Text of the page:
There is a unsealed dry-weather road that cuts through the Daintree National Park following the coast. It offers better scenery, but not usually a quicker trip. Rental cars are not usually permitted on this road.
Cooktown is just over 2000km from Brisbane.
Hinterland Aviation  offer a regular service from Cairns to Cooktown with flights 3 times a day Monday to Friday and a Saturday morning flight.
Country Road Coachlines  travel by both the coastal and inland routes, connecting Cairns and Cooktown three times a week. The coastal service also stops in Port Douglas and the inland service in Kuranda.
The township itself is easily traversed by foot, and there are a few interesting walks to the national park and beaches that start right at the edge of town. There is a taxi service in town, and an airport shuttle.
You can get a combined pass to the Natures Powerhouse and the Botanical Gardens, the Bank Museum, and the James Cook Museum.
Expect to pay a premium over Cairns to eat out in Cooktown. There is a take-away/bakery at the southern end of town, which probably offers the best value, but closes early evening. If you don't take care of dinner early, you could be left with very few budget alternatives.
The pubs and clubs server traditional pub and club fare. Expect to pay around $20+ for mains at these places.
Many of the hotels have restaurants, and there is a pizza place as well.
There are two clubs, and three pubs in Cooktown, all are located along the main strip, and you won't have any problem finding them. The Bowls Club and the RSL Club both have a similar feel, not much to tell them apart really. The Cooktown Hotel, known only as the Top Pub is the most visitor friendly. In days past the pubs had distinct clientele, but these days you should feel comfortable having a beer wherever you choose.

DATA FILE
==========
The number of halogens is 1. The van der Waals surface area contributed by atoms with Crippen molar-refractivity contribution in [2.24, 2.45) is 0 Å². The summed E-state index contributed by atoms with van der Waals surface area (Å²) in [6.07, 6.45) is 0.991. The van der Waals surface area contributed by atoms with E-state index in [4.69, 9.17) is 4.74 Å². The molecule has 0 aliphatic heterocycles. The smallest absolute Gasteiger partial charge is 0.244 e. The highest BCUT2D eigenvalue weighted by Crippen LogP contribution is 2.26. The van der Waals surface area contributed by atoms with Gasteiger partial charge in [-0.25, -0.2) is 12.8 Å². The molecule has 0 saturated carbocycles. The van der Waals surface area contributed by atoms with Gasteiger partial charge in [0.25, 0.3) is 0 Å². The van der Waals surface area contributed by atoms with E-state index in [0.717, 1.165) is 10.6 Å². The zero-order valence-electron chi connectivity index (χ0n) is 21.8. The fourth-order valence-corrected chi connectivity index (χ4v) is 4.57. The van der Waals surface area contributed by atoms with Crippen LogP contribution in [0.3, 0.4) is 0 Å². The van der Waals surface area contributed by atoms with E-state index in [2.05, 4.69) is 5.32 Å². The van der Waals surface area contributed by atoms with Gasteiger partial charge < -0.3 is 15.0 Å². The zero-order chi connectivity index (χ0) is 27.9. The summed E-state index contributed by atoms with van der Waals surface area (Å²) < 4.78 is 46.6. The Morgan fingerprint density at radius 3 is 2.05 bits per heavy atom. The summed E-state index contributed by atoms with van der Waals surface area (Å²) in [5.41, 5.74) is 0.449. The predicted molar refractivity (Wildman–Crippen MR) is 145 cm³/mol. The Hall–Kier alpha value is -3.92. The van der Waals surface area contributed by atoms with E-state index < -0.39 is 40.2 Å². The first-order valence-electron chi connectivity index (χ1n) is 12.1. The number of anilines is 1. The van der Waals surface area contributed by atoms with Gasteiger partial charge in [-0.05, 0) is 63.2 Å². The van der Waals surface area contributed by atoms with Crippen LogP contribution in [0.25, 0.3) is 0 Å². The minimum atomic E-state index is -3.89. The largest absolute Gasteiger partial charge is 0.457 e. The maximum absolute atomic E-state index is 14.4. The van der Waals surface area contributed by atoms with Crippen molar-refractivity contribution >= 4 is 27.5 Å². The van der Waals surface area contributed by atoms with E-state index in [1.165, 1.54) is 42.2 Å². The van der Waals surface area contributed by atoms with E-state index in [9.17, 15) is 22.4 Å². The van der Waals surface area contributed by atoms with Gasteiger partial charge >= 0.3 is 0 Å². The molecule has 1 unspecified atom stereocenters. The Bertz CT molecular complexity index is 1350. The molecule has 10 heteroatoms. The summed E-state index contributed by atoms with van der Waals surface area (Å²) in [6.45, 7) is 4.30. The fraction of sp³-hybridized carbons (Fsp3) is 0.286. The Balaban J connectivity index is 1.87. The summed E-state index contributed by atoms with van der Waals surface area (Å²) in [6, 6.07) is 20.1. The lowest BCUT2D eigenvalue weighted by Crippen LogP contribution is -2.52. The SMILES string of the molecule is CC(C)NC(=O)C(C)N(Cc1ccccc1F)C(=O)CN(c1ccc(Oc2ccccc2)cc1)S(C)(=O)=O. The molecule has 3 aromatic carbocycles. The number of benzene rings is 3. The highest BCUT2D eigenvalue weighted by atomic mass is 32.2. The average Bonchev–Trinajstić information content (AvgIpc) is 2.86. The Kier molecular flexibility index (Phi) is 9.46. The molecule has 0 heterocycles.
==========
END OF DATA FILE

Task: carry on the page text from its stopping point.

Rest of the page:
If you look at a brochure for Cooktown from the 1990s it will advertise beaches and swimming as a feature of the town, but all those references have been removed from any recently produced documentation. Finch Bay and Cherry Tree Bay both have nice beaches, and you can drive to Finch Bay, and walk to Cherry Tree Bay. Crocodiles have been sighted at times on both beaches, and marine stingers are present during the season.
Crocodiles and stingers also inhabit the creeks, take care when bushwalking during the wet, if the creeks are up over the track, don't cross them.
Take Oakey Creek Rd and follow the road to the oldest mango trees in Australia, planted between Oakey Creek and Lions Creek. Over 30 tree in a line along the road about 20km off bitumen. amazing!
To continue further north than Laura requires planning. Its possible to go into the Cape Melville National Park along tracks, with a 4wd, or return to the Peninsula Developmental Road at Lakefield, to continue north to Weipa. The road is sealed and unsealed, but should be accessible to 2wd vehicles. Its essential to check road conditions, and to accept that roads can be closed quickly be rising water at creek crossings.
At Cooktown you are still 900km from the top of Australia at Cape York.